Self-Care Activities for Kids

Self-care activities for your kids? Yes. Though it may seem that all your children do is self-care with recess breaks from school, all the movies they watch when they’re at school, and a summer of fun. But the reality is that about a third of adolescents live with an anxiety disorder, and 21 percent of adolescents (ages 13–18) experience a severe mental disorder. And just talking to your neighbors, you might find you know more children with anxiety and depression than you thought you did.

So how do you help your children learn about self-care? You get them involved with self care before they need it and when they need it. One self-care activity that might appeal to your child is called neurofeedback therapy. Neurofeedback can help children struggling with anxiety, depression, ADD/ADHD. It can also help children on the autism spectrum and those with traumatic brain injury. A child will love the option to just watch a movie, but the movie will be programmed to help train the child’s brainwaves to get back to their optimal frequencies. Research has found that when brainwave frequencies are off, it can lead to worsened attention, sleep, anxiety, and mood, among other things.

And luckily Self-Care Week is around the corner, so Aspen Valley Counseling is even offering a discount on neurofeedback! Call to schedule your appointment after July 20 and before July 28, and you’ll only pay $37.50 per session (compared to the regular $50 per session or $100 per session of competitors).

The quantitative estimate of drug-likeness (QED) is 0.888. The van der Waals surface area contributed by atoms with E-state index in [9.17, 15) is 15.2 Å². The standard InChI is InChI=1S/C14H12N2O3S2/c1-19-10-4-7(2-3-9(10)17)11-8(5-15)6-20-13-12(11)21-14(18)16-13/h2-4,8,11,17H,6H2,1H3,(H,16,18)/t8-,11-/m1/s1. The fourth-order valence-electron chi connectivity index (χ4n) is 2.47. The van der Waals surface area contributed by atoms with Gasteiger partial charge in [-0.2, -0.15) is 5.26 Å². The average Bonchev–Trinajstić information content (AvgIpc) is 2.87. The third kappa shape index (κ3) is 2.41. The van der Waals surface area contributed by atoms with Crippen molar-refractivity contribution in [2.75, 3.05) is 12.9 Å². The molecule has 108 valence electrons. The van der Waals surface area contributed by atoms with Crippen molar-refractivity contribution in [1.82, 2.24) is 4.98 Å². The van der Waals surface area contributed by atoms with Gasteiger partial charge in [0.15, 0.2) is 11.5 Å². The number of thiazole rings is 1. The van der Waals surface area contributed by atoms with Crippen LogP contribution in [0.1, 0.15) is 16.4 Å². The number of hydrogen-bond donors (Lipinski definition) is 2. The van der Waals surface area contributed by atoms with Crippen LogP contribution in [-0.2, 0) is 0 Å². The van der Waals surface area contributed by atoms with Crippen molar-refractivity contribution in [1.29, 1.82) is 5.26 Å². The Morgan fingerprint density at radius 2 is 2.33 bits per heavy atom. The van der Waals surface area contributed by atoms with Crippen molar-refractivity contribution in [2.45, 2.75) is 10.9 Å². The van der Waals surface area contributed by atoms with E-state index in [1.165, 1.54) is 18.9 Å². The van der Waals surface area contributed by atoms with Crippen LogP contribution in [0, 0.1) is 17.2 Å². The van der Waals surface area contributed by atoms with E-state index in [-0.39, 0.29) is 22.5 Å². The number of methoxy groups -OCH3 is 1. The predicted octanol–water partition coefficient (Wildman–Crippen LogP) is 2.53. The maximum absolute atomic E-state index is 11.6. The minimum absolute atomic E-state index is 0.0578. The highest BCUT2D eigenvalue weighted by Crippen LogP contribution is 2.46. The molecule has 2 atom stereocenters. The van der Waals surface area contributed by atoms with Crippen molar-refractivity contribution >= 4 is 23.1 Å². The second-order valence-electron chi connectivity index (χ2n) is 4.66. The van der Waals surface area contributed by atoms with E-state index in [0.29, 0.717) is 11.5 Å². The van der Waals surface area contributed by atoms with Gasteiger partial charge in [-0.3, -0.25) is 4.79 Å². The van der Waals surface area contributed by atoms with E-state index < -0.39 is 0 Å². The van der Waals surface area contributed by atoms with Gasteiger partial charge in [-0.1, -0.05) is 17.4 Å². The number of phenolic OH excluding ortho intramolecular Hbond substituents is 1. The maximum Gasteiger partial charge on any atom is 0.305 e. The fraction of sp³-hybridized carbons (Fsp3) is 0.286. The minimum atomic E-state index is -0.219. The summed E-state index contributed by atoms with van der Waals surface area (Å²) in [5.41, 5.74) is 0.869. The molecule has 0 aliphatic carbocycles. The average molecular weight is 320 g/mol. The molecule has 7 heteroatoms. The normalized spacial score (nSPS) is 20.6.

Self-Care Activities for Mom

Moms are always busy. Moms who work outside the home have hectic days and then come home for their second shift of taking care of kids and the house. And moms who work at home never have a break to breathe. So where do they find time for self-care activities? It may not be easy, but you might be able to work in a little bit of time somewhere — and you might even be able to get your kids involved.

Finding videos at the store or online of yoga, Pilates, and dance cardio might be just what you need. These activities will get your blood flowing, your muscles stretching, and your heart rate up. But some people dread exercise, so how is sweating really self-care? To quote the movie “Legally Blonde,”: “Exercise gives you endorphins; endorphins make you happy…!” By working in just a little time to put on a video of dance cardio might just be the 15 minutes you need to make you feel a little happier.